We’re more Neandertal than we thought | Science News

ADVERTISEMENT

REAL SCIENCE. REAL NEWS.

Help us keep you informed.

Support Science News.


News in Brief

We’re more Neandertal than we thought

Inherited genes from the extinct hominids linked to sunburns, being a night owl

By
5:30pm, October 10, 2017
toddler on a sunny beach

ANCIENT TRAITS  Some people may have inherited a tendency to sunburn from Neandertals, a new study finds.

Modern people of European and Asian ancestry carry slightly more Neandertal DNA than previously realized.

About 1.8 to 2.6 percent of DNA in non-Africans is an heirloom of ancient human-Neandertal interbreeding, researchers report online October 5 in Science. That corresponds to 10 to 20 percent more Neandertal ancestry than previous estimates — and it may carry consequences for human health and behavior, say paleogeneticist Janet Kelso of the Max Planck Institute for Evolutionary Anthropology in Leipzig, Germany, and colleagues. Analysis of DNA from an about 50,000-year-old Neandertal woman from Vindija Cave in Croatia allowed Kelso and colleagues to find the extra ancestry contribution. Among the gene variants modern humans inherited from Neandertals are ones associated with higher cholesterol, increased belly fat, rheumatoid arthritis and schizophrenia, researchers learned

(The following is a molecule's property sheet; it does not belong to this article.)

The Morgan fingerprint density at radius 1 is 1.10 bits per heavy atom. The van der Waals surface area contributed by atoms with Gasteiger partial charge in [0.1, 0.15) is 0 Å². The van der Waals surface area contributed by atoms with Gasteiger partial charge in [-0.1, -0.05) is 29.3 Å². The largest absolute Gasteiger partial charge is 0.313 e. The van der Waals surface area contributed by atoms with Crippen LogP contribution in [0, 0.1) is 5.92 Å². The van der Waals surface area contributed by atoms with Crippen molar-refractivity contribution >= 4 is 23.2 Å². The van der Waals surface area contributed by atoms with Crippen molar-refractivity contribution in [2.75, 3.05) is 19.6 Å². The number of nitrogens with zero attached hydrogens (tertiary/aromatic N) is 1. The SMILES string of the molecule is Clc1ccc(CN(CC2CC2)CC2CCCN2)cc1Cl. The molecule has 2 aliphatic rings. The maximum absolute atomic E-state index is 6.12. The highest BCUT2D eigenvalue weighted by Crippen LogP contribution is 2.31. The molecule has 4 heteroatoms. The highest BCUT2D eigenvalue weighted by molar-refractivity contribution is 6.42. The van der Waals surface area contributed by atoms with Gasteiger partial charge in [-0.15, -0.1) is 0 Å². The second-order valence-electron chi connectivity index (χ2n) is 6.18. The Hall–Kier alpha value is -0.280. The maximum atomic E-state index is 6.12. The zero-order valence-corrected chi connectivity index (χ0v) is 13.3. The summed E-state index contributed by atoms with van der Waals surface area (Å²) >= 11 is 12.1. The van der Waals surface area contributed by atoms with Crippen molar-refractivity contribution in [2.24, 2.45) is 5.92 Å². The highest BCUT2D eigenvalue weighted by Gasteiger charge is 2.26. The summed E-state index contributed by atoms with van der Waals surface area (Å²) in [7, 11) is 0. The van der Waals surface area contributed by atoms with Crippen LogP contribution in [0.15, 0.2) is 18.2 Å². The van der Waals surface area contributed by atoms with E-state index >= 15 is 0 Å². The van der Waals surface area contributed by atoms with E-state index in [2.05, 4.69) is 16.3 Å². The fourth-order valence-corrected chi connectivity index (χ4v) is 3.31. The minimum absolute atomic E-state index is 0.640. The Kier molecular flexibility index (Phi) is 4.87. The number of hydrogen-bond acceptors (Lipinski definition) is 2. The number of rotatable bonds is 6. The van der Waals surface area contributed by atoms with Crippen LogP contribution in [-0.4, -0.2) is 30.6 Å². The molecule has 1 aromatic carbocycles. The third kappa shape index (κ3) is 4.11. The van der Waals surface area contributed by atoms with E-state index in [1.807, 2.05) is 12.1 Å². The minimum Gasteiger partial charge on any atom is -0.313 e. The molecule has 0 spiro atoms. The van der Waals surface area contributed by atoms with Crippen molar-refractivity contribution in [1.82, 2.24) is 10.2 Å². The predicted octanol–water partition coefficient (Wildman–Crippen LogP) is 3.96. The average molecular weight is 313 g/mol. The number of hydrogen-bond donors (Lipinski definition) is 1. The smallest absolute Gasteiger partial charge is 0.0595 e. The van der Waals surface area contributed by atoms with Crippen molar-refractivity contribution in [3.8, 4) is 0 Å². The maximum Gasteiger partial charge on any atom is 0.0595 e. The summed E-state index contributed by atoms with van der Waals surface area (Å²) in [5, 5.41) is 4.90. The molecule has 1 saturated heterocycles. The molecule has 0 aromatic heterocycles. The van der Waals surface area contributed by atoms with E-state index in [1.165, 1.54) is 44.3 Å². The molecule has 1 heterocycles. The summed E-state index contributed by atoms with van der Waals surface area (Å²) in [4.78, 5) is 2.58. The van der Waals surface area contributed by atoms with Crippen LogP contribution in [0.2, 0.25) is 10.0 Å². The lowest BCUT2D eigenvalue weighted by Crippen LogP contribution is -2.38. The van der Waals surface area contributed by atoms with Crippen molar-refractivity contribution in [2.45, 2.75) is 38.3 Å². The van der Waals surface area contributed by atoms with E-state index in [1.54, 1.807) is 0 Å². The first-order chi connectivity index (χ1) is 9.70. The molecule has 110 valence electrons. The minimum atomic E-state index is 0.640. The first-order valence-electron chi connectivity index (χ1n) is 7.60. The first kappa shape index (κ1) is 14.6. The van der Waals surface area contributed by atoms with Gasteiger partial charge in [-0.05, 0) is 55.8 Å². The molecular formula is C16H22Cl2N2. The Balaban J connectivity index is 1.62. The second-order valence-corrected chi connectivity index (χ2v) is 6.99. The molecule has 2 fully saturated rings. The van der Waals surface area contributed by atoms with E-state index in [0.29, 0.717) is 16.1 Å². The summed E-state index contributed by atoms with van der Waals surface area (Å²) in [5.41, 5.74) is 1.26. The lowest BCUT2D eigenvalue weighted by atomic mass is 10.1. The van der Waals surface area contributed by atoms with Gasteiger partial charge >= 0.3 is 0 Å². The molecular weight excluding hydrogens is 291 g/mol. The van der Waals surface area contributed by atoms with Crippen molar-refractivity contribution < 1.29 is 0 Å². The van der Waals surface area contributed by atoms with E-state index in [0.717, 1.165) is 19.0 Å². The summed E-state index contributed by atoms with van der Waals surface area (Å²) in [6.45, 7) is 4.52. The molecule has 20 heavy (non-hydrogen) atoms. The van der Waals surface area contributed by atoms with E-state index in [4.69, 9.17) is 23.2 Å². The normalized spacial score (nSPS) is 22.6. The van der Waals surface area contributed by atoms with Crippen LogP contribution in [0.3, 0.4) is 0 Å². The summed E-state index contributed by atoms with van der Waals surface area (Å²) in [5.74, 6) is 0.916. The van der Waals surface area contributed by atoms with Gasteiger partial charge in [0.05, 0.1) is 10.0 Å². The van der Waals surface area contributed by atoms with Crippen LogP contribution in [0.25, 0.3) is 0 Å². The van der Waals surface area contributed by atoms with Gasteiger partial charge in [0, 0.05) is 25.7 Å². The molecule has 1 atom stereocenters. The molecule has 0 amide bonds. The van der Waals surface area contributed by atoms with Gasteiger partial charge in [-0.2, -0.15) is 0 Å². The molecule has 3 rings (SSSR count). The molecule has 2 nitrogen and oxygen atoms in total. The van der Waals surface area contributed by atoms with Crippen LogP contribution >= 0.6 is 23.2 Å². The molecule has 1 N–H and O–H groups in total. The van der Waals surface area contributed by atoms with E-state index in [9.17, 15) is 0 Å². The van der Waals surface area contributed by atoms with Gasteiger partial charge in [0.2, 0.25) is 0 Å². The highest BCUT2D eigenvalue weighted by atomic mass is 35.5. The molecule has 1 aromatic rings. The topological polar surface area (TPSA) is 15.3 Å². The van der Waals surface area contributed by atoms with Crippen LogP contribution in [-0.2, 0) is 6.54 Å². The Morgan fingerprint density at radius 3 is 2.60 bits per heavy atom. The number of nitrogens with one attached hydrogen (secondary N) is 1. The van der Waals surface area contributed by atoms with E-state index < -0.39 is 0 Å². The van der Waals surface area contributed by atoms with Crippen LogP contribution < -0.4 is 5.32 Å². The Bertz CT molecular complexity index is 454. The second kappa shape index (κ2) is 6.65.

This article is only available to Science News subscribers. Already a subscriber? Log in now. Or subscribe today for full access.

Get Science News headlines by e-mail.

More from Science News

From the Nature Index Paid Content